How Can I Challenge Evidence in a DWI Case?

A DWI conviction in New Jersey has serious consequences. The penalties imposed on those convicted can impact a person’s work and personal responsibilities. That is why it is important for individuals who are facing these charges to retain the services of an experienced New Jersey DWI defense attorney. An experienced DWI attorney can review the details of your case to analyze how to challenge the state’s evidence. Continue reading below to learn more about how this can be done.

Illegal Stops

All drivers should be aware of their rights when they are stopped by a police officer on the road. A person’s lack of awareness can sometimes cause them more trouble. If a driver is pulled over for a suspected DWI, it is important to be aware that both the United States and New Jersey Constitutions protect them from illegal police stops. Officers are required to have a valid reason to stop a car on the road, otherwise, it is considered an illegal stop and any evidence that is gathered from it can be inadmissible in court. 

20-Minute Rule

The law in New Jersey requires all law enforcement officers to observe a driver for at least 20 minutes before they can conduct a chemical breath test for a suspected DWI. During this observation, they are looking to see if the individual regurgitates, belches, or vomits. Any deviation from this rule could be used as a defense in court to block the results of the breath test from being used against the driver.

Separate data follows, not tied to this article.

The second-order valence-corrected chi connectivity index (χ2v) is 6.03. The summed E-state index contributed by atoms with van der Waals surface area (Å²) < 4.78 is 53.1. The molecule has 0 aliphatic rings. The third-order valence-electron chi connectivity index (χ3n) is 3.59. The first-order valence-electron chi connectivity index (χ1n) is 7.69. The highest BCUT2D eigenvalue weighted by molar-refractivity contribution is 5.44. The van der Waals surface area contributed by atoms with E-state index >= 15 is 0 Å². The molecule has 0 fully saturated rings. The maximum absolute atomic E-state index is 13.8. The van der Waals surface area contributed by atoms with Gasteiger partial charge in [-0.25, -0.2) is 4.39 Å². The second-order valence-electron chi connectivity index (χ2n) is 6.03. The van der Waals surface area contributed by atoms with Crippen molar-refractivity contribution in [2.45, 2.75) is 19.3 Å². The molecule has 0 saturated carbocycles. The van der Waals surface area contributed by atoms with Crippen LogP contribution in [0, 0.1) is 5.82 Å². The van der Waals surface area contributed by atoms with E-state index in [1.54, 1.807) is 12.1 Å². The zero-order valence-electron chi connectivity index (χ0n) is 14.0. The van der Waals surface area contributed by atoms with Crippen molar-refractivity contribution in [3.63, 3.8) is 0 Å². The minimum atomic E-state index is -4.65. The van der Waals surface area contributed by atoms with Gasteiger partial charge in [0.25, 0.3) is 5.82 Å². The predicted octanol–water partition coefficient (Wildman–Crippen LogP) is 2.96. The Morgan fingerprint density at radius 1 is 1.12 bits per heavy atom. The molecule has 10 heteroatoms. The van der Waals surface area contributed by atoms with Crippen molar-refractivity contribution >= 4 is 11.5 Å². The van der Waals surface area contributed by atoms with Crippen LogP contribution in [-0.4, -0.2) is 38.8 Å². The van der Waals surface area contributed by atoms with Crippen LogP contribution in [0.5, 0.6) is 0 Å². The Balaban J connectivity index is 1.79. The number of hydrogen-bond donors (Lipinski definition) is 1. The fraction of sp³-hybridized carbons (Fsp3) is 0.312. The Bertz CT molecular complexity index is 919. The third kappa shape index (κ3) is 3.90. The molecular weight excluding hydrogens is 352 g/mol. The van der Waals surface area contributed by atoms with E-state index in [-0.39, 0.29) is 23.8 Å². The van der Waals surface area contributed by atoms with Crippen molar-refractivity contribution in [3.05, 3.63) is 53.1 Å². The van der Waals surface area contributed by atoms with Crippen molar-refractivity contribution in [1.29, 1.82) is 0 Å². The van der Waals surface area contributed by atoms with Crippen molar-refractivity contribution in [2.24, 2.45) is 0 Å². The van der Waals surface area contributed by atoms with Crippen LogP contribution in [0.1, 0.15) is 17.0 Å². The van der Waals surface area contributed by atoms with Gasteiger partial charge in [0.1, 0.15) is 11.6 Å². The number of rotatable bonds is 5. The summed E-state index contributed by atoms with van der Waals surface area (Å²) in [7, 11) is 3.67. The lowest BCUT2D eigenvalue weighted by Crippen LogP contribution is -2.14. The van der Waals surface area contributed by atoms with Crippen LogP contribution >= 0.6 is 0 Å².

Field Sobriety Tests

When a driver is pulled over for a suspected DWI, they may be asked to take part in a series of field sobriety tests conducted by the law enforcement officer. These tests are designed to evaluate a driver’s motor skills and balance to see if they are intoxicated. The three standard field sobriety tests conducted in New Jersey include the Horizontal Gaze Nystagmus test, the Walk and Turn test, and the One Leg Stand test. Each test has its own guidelines how it must be administered. The officer is required to give instructions, demonstrate the test, and establish that the driver understands the directions.

Some of the defenses for a failed Field Sobriety Test are:

  • The officer did not read all of the instructions
  • The officer did not demonstrate the test
  • The officer did not inform the individual they are permitted to remove shoes with heels
  • The individual has health issues that make passing the test impossible
  • The tests are conducted on a wet or slippery surface.
  • The tests are conducted on an uneven surface.

Contact our Firm

If you or someone you know was charged with a DWI and wishes to speak with an experienced DWI attorney, contact REM Katcher Law Group P.C. today.